David Humphreys, chief economist for mining sector giant Rio Tinto, has observed, “[Mining] is a capital intensive industry and, generally, not a very profitable one, which can ill afford the delays, disruptions and other costs that are associated with poor community relations. At the same time, the benefits of managing community relations well prospectively confers competitive advantages on a company.”
As a consequence of the growing importance of managing community relations, the Sturm College of Law will offer “Community Expectations in Natural Resource Development Projects,” August 10-14, 2009. The course will be taught by Luke Danielson, former Director of the Mining Minerals and Sustainable Development Project at the International Institute for Environment and Development in London, and the Mining Policy Research Initiative of the International Development Research Centre.
The objectives of the course, which will meet from 8 a.m. to 5 p.m. during the week, are:
- Understanding the strategic importance of successful community relations.
- Creating a multi-disciplinary examination of community relations, including consideration of social, legal, and economic issues.
- Analyzing the “tool box” of ideas and concepts available to successfully manage community relations.
- Exploring how to avoid problems and what to do when community relations problems arise.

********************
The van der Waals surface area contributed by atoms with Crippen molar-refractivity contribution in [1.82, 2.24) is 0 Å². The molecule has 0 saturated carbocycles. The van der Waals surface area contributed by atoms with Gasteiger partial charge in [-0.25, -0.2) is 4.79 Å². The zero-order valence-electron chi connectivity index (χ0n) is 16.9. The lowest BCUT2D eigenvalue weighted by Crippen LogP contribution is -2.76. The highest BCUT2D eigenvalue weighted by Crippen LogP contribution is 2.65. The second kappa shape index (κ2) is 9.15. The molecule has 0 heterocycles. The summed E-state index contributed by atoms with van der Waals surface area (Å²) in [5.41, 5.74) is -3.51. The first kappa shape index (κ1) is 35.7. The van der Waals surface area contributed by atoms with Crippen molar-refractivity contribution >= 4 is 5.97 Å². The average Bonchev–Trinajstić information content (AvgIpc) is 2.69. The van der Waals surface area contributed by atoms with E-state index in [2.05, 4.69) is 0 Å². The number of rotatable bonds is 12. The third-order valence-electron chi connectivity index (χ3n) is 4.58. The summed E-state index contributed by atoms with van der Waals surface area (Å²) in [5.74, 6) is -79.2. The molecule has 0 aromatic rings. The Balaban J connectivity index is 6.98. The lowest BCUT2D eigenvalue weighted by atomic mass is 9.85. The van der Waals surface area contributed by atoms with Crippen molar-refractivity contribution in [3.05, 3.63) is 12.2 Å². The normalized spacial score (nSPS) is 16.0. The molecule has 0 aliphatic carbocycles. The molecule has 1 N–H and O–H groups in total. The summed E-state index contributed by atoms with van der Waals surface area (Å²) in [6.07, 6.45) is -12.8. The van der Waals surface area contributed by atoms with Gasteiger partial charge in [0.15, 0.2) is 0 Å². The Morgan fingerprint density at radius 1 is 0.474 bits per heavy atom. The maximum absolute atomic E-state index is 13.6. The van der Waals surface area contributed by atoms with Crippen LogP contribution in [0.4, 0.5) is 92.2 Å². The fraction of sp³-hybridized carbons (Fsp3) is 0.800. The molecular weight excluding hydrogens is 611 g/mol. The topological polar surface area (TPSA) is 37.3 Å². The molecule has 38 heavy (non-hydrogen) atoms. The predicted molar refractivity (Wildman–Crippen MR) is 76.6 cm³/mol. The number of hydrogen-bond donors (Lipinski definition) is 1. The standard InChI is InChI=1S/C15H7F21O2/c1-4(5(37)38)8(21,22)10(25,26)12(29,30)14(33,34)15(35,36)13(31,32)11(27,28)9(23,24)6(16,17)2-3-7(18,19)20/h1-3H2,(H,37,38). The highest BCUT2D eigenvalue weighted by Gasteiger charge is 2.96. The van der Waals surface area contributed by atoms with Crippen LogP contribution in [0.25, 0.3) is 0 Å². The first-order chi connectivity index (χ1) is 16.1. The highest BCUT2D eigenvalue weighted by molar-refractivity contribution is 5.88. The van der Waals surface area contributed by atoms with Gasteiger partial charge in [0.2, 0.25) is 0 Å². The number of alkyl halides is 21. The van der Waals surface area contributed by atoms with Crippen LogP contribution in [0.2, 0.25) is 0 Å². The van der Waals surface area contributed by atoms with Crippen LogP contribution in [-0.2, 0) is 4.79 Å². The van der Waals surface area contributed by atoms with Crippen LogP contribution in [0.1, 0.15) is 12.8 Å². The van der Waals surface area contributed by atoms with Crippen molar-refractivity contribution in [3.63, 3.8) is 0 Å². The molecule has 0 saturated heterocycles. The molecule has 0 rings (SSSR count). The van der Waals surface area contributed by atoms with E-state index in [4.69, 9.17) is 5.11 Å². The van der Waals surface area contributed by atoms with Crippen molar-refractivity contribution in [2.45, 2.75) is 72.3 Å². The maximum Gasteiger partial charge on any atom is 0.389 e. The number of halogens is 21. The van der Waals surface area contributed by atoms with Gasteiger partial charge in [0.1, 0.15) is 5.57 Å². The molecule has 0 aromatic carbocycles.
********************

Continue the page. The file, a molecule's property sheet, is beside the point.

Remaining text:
- Understanding the role of law and lawyers in dealing with these issues.
- Introducing students to a simulated community relations exercise.
Don C. Smith, Director of the Environmental and Natural Resources Law & Policy Graduate Program (ENRGP) at DU, said, “The growing importance of how companies successfully manage community relations cannot be understated. Many stakeholders – including communities, governments, financial institutions, NGOs, and shareholders – are more closely than ever before monitoring companies’ actions in this area. Consequently, the downside of poorly handling community relations can be disastrous. Mr. Danielson, who is recognized internationally as an expert in this field, will provide students a first-hand overview of this key, but often neglected component of natural resources development efforts.”
This three-credit one-week “short course” represents the ENRLP’s second of several offerings aimed at “non-traditional” LLM and MRLS students. This course in combination with another short course to be held Aug. 3-7, 2009, and several on-line offerings means that LLM and MRLS students can earn substantial credit in DU’s prestigious Environmental and Natural Resources Law & Policy Graduate Program without committing to a year of study in Denver. “This is a new step in our efforts to reach out to a world-wide community who can benefit from our program,” Lucy Daberkow, Assistant Director, said.
Individuals who would like to earn LLM or MRLS credit for the course should first seek admission to the ENRGP program by mid-July. Admissions information can be found by clicking here or by contacting Mr. Smith at firstname.lastname@example.org or Ms. Daberkow at email@example.com. In addition, those who have general questions about the course should contact Mr. Smith or Ms. Daberkow.